In Kincaid, the intermediate appellate court held ineffective a provision which sought to relieve the insurer of the obligation to pay under the uninsured motorist coverage medical expenses paid or payable under the "Medical Payments Coverage" of the policy. In Tuggle, the Supreme Court of Florida held ineffective a similar, but different, clause, which, like the clause in Kincaid, sought to reduce the amount payable under the uninsured motorist coverage. In so holding, the majority opinion in Tuggle called attention to a previous holding which "* * * excludes any intent that a claimant might pyramid coverages to obtain double recovery, or more than actual damages * * *," and to other authorities to the same effect as our Geyer decision, holding the uninsured motorist coverage "* * * enforceable to the full statutory minimum to exactly the same extent that a policyholder would be legally entitled to recover damages from the third party tortfeasor." 207 So.2d at 675. But in so holding, the Tuggle court was careful to note that it regarded the precise terms of the policy provision and the precise coverage which it reduced as critical:
The uninsured motorist coverage in Tuggle provided, as set forth at 207 So.2d 678:
"`(d) The company shall not be obligated to pay under this Coverage that part of the damages which the insured may be entitled to recover from the owner or operator of an uninsured automobile which represents expenses for medical services paid or payable under Part II.'"
"Nor does there appear to be any basis for treating the set-off provision as amounting only to a contractual reduction of medical benefits, contrary to the actual language of the policy stating in the provision for uninsured motorist coverage that the company shall not be obligated to pay any part of such liability which represents expense `payable' by the insurer under its medical benefits coverage. The clause on its face is one to decrease uninsured motorist coverage beneath the statutory minimum, and one which means that under certain conditions (medical benefits in excess of $10,000) there will be no uninsured motorist coverage whatever." (Emphasis added.)207 So.2d at 675 (footnote omitted).
We do not think that any of these authorities, properly read and applied, indicate that the policy provision in the present case should be nullified. No Arizona statute requires the issuance of separate medical expenses insurance, in any amount. The coverage is voluntary, and customarily, as here, provides for the payment of benefits without regard to whose negligence caused the injuries. While offsets attempting to reduce mandatory coverages will not be permitted, there is nothing to prevent the insurer and a person desiring to have medical expenses insurance from employing any provisions with respect to the payment or nonpayment of these benefits which they choose.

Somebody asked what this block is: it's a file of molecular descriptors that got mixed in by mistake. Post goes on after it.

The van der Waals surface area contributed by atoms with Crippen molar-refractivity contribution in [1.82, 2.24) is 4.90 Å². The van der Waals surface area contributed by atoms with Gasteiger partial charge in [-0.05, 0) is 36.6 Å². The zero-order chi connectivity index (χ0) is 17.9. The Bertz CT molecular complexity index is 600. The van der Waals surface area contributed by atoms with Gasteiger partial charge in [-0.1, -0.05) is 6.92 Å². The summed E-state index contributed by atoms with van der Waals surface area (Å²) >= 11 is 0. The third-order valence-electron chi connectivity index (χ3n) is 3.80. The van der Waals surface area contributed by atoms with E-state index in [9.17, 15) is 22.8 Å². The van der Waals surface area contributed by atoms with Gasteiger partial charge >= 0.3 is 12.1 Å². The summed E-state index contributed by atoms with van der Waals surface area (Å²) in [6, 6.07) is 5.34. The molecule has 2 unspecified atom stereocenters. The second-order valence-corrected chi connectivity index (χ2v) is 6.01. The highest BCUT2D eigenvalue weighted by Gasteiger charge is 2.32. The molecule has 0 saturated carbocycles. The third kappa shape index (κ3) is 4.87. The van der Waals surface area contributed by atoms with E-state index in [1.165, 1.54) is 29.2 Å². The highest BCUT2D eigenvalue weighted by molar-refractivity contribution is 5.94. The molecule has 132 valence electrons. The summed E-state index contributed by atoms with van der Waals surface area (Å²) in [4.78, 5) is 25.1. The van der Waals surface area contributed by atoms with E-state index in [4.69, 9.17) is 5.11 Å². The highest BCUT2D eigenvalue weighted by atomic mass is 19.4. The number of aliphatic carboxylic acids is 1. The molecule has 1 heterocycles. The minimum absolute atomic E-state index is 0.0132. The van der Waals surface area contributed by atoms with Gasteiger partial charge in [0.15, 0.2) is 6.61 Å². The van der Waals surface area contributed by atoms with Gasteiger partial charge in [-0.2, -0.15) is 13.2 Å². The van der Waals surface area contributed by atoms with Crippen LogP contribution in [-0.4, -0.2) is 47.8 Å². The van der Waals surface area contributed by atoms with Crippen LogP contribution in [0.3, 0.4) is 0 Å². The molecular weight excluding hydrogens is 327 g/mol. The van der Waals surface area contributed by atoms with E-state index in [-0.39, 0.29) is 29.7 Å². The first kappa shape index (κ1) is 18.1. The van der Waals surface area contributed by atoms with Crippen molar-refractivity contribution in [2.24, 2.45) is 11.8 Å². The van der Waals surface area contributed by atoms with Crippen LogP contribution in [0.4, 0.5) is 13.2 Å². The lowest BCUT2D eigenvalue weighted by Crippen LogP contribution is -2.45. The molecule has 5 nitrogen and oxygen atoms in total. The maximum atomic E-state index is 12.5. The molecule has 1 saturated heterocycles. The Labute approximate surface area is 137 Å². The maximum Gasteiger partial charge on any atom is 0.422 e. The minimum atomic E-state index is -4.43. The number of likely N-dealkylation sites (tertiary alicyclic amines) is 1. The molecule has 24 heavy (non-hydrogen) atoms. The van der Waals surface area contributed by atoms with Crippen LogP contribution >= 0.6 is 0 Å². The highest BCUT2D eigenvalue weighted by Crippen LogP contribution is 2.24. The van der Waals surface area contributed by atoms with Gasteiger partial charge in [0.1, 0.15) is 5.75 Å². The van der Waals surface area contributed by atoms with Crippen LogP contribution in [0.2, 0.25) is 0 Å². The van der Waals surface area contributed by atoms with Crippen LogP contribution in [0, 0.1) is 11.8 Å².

The critical distinction between the provision here and that involved in the Florida cases is that the provision at issue does not purport to reduce a mandatory coverage. Instead, in its definition of "Expenses Actually Incurred," and by its provision that payments under the Medical Expenses coverage shall "* * * be deemed to have been advanced * * *" under the Bodily Injury Liability coverage, it provides the full mandatory bodily injury liability coverage, and reduces only the non-mandatory medical benefits coverage.
It may be argued that in so distinguishing Kincaid and Tuggle, in the present case, we have brought about a victory of semantics over substance. But the particular verbiage of the contract is often of crucial importance in insurance questions, as the rule that "ambiguities are to be resolved against the insurer and in favor of coverage" confirms. Further, our Supreme Court has stated that "In the absence of a statutory provision which will be read into each policy * * *," the cardinal principle of insurance contract interpretation is that the intention of the parties is controlling, and
"* * * where the provisions of the contract are plain and unambiguous upon their face, they must be applied as written * * *."
D.M.A.F.B. Fed.Cr. U. v. Employers Mut. L. Ins. Co. of Wis., 96 Ariz. 399, 402-403, 396 P.2d 20, 22-23 (1964).
Apropos the foregoing, we think the following remarks in the "Editorial comment" to the Annot., 11 A.L.R.3d 1115, at 1117, are pertinent:
"* * * the apparent right of the tort-feasor and his insurer to contract for such [medical payments] coverage as they see fit must not be overlooked. Since the law in most states requires no medical payments coverage at all, it is evident that the claimant's rights must be measured to a large extent by the particular language of the individual policy * * *."
In this state, where medical coverage such as this is voluntary, to judicially twist the clear meaning of contractual language to extend coverage would be to discourage the issuance of this type of insurance, which is obviously in the public interest.
We conclude that the provision in the policy issued by appellee crediting medical expense payments toward a recovery against the liability coverage is valid and effective.
HATHAWAY and KRUCKER, JJ., concur.